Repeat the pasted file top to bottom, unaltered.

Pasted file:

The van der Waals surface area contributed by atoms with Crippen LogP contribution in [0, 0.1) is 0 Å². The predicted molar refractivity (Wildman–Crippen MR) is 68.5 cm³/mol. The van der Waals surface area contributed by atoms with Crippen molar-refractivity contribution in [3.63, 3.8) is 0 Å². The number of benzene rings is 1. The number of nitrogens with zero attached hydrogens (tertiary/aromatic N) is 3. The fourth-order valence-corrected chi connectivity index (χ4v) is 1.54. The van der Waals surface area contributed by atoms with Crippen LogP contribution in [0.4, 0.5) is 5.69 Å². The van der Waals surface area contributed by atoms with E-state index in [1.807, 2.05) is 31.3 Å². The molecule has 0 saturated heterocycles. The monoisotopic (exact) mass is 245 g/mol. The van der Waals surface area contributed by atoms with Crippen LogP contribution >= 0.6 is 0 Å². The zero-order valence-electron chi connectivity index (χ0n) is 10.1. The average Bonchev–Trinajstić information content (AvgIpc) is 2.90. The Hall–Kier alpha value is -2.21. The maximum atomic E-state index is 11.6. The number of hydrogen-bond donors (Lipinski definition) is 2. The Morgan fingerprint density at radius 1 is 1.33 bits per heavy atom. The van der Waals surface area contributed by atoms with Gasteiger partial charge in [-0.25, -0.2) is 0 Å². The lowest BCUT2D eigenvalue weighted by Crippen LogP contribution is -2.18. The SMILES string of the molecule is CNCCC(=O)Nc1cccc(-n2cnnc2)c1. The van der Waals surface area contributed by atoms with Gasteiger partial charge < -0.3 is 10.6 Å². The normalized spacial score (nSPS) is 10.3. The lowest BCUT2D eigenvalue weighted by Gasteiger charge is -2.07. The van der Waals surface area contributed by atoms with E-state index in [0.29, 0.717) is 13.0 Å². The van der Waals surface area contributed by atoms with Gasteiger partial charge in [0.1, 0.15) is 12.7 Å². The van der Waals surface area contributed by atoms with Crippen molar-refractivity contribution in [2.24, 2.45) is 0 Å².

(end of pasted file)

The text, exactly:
The van der Waals surface area contributed by atoms with Crippen LogP contribution in [0, 0.1) is 0 Å². The predicted molar refractivity (Wildman–Crippen MR) is 68.5 cm³/mol. The van der Waals surface area contributed by atoms with Crippen molar-refractivity contribution in [3.63, 3.8) is 0 Å². The number of benzene rings is 1. The number of nitrogens with zero attached hydrogens (tertiary/aromatic N) is 3. The fourth-order valence-corrected chi connectivity index (χ4v) is 1.54. The van der Waals surface area contributed by atoms with Crippen LogP contribution in [0.4, 0.5) is 5.69 Å². The van der Waals surface area contributed by atoms with E-state index in [1.807, 2.05) is 31.3 Å². The molecule has 0 saturated heterocycles. The monoisotopic (exact) mass is 245 g/mol. The van der Waals surface area contributed by atoms with Crippen LogP contribution >= 0.6 is 0 Å². The zero-order valence-electron chi connectivity index (χ0n) is 10.1. The average Bonchev–Trinajstić information content (AvgIpc) is 2.90. The Hall–Kier alpha value is -2.21. The maximum atomic E-state index is 11.6. The number of hydrogen-bond donors (Lipinski definition) is 2. The Morgan fingerprint density at radius 1 is 1.33 bits per heavy atom. The van der Waals surface area contributed by atoms with Gasteiger partial charge in [-0.25, -0.2) is 0 Å². The lowest BCUT2D eigenvalue weighted by Crippen LogP contribution is -2.18. The SMILES string of the molecule is CNCCC(=O)Nc1cccc(-n2cnnc2)c1. The van der Waals surface area contributed by atoms with Gasteiger partial charge < -0.3 is 10.6 Å². The normalized spacial score (nSPS) is 10.3. The lowest BCUT2D eigenvalue weighted by Gasteiger charge is -2.07. The van der Waals surface area contributed by atoms with E-state index in [0.29, 0.717) is 13.0 Å². The van der Waals surface area contributed by atoms with Gasteiger partial charge in [0.1, 0.15) is 12.7 Å². The van der Waals surface area contributed by atoms with Crippen molar-refractivity contribution in [2.24, 2.45) is 0 Å².